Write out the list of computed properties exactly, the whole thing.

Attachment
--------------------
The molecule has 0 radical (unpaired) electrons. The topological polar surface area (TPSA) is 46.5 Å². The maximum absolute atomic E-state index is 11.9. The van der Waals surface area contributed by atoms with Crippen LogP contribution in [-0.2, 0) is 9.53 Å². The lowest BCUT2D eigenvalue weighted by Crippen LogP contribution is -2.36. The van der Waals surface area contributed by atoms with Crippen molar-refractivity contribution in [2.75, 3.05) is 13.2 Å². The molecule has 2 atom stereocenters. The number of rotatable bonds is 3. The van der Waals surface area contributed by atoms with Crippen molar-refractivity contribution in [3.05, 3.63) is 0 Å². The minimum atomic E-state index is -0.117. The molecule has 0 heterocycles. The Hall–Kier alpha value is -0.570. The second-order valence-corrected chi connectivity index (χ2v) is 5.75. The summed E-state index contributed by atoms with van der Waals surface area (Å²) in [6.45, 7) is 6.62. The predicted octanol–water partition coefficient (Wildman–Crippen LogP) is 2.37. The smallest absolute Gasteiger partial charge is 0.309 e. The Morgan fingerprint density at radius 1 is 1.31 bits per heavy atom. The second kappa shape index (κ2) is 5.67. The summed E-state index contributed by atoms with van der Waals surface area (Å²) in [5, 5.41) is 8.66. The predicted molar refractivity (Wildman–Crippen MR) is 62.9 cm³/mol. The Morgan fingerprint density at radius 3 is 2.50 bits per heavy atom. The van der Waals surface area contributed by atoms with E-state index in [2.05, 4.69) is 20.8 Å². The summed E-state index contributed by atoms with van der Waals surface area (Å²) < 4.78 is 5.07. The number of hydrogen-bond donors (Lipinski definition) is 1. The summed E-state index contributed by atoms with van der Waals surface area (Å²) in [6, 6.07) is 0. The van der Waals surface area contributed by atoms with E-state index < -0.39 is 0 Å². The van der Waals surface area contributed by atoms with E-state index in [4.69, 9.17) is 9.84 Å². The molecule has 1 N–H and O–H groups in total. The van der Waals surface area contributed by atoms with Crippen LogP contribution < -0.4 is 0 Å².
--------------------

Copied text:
The molecule has 0 radical (unpaired) electrons. The topological polar surface area (TPSA) is 46.5 Å². The maximum absolute atomic E-state index is 11.9. The van der Waals surface area contributed by atoms with Crippen LogP contribution in [-0.2, 0) is 9.53 Å². The lowest BCUT2D eigenvalue weighted by Crippen LogP contribution is -2.36. The van der Waals surface area contributed by atoms with Crippen molar-refractivity contribution in [2.75, 3.05) is 13.2 Å². The molecule has 2 atom stereocenters. The number of rotatable bonds is 3. The van der Waals surface area contributed by atoms with Crippen molar-refractivity contribution in [3.05, 3.63) is 0 Å². The minimum atomic E-state index is -0.117. The molecule has 0 heterocycles. The Hall–Kier alpha value is -0.570. The second-order valence-corrected chi connectivity index (χ2v) is 5.75. The summed E-state index contributed by atoms with van der Waals surface area (Å²) in [6.45, 7) is 6.62. The predicted octanol–water partition coefficient (Wildman–Crippen LogP) is 2.37. The smallest absolute Gasteiger partial charge is 0.309 e. The Morgan fingerprint density at radius 1 is 1.31 bits per heavy atom. The second kappa shape index (κ2) is 5.67. The summed E-state index contributed by atoms with van der Waals surface area (Å²) in [5, 5.41) is 8.66. The predicted molar refractivity (Wildman–Crippen MR) is 62.9 cm³/mol. The Morgan fingerprint density at radius 3 is 2.50 bits per heavy atom. The van der Waals surface area contributed by atoms with E-state index in [2.05, 4.69) is 20.8 Å². The summed E-state index contributed by atoms with van der Waals surface area (Å²) < 4.78 is 5.07. The number of hydrogen-bond donors (Lipinski definition) is 1. The summed E-state index contributed by atoms with van der Waals surface area (Å²) in [6, 6.07) is 0. The van der Waals surface area contributed by atoms with E-state index < -0.39 is 0 Å². The van der Waals surface area contributed by atoms with E-state index in [4.69, 9.17) is 9.84 Å². The molecule has 1 N–H and O–H groups in total. The van der Waals surface area contributed by atoms with Crippen LogP contribution < -0.4 is 0 Å².